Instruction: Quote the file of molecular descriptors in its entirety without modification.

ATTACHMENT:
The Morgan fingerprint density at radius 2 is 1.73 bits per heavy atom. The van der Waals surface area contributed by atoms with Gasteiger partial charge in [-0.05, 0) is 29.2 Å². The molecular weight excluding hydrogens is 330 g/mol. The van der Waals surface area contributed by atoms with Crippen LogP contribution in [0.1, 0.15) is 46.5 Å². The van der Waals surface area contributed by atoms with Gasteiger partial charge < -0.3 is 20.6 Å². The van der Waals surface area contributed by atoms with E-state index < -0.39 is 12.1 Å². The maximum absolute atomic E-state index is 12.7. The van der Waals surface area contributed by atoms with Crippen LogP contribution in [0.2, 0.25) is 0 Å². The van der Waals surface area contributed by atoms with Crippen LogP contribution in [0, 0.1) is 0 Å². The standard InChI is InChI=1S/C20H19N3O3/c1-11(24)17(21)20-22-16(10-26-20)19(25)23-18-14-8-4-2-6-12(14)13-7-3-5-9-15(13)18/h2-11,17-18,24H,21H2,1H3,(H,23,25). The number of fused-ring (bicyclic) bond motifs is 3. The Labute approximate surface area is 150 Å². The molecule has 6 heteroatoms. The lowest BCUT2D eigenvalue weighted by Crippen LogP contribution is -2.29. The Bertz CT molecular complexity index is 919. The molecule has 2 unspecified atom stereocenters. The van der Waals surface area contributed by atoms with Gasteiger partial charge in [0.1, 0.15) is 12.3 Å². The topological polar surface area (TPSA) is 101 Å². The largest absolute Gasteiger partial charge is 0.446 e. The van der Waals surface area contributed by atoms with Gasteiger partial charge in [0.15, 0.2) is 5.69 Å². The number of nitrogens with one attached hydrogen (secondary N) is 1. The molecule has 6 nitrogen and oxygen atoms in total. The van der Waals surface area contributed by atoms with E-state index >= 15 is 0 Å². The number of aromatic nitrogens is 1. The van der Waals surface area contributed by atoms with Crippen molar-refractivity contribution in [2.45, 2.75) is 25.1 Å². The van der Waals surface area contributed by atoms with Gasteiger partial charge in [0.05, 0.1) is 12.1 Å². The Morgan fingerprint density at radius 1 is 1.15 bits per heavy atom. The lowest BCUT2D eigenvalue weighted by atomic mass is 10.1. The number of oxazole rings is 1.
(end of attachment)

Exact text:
The Morgan fingerprint density at radius 2 is 1.73 bits per heavy atom. The van der Waals surface area contributed by atoms with Gasteiger partial charge in [-0.05, 0) is 29.2 Å². The molecular weight excluding hydrogens is 330 g/mol. The van der Waals surface area contributed by atoms with Crippen LogP contribution in [0.1, 0.15) is 46.5 Å². The van der Waals surface area contributed by atoms with Gasteiger partial charge < -0.3 is 20.6 Å². The van der Waals surface area contributed by atoms with E-state index < -0.39 is 12.1 Å². The maximum absolute atomic E-state index is 12.7. The van der Waals surface area contributed by atoms with Crippen LogP contribution in [0.2, 0.25) is 0 Å². The van der Waals surface area contributed by atoms with Crippen LogP contribution in [0, 0.1) is 0 Å². The standard InChI is InChI=1S/C20H19N3O3/c1-11(24)17(21)20-22-16(10-26-20)19(25)23-18-14-8-4-2-6-12(14)13-7-3-5-9-15(13)18/h2-11,17-18,24H,21H2,1H3,(H,23,25). The number of fused-ring (bicyclic) bond motifs is 3. The Labute approximate surface area is 150 Å². The molecule has 6 heteroatoms. The lowest BCUT2D eigenvalue weighted by Crippen LogP contribution is -2.29. The Bertz CT molecular complexity index is 919. The molecule has 2 unspecified atom stereocenters. The van der Waals surface area contributed by atoms with Gasteiger partial charge in [0.1, 0.15) is 12.3 Å². The topological polar surface area (TPSA) is 101 Å². The largest absolute Gasteiger partial charge is 0.446 e. The van der Waals surface area contributed by atoms with Gasteiger partial charge in [0.15, 0.2) is 5.69 Å². The number of nitrogens with one attached hydrogen (secondary N) is 1. The molecule has 6 nitrogen and oxygen atoms in total. The van der Waals surface area contributed by atoms with E-state index >= 15 is 0 Å². The number of aromatic nitrogens is 1. The van der Waals surface area contributed by atoms with Crippen molar-refractivity contribution in [2.45, 2.75) is 25.1 Å². The van der Waals surface area contributed by atoms with Gasteiger partial charge in [0.05, 0.1) is 12.1 Å². The Morgan fingerprint density at radius 1 is 1.15 bits per heavy atom. The lowest BCUT2D eigenvalue weighted by atomic mass is 10.1. The number of oxazole rings is 1.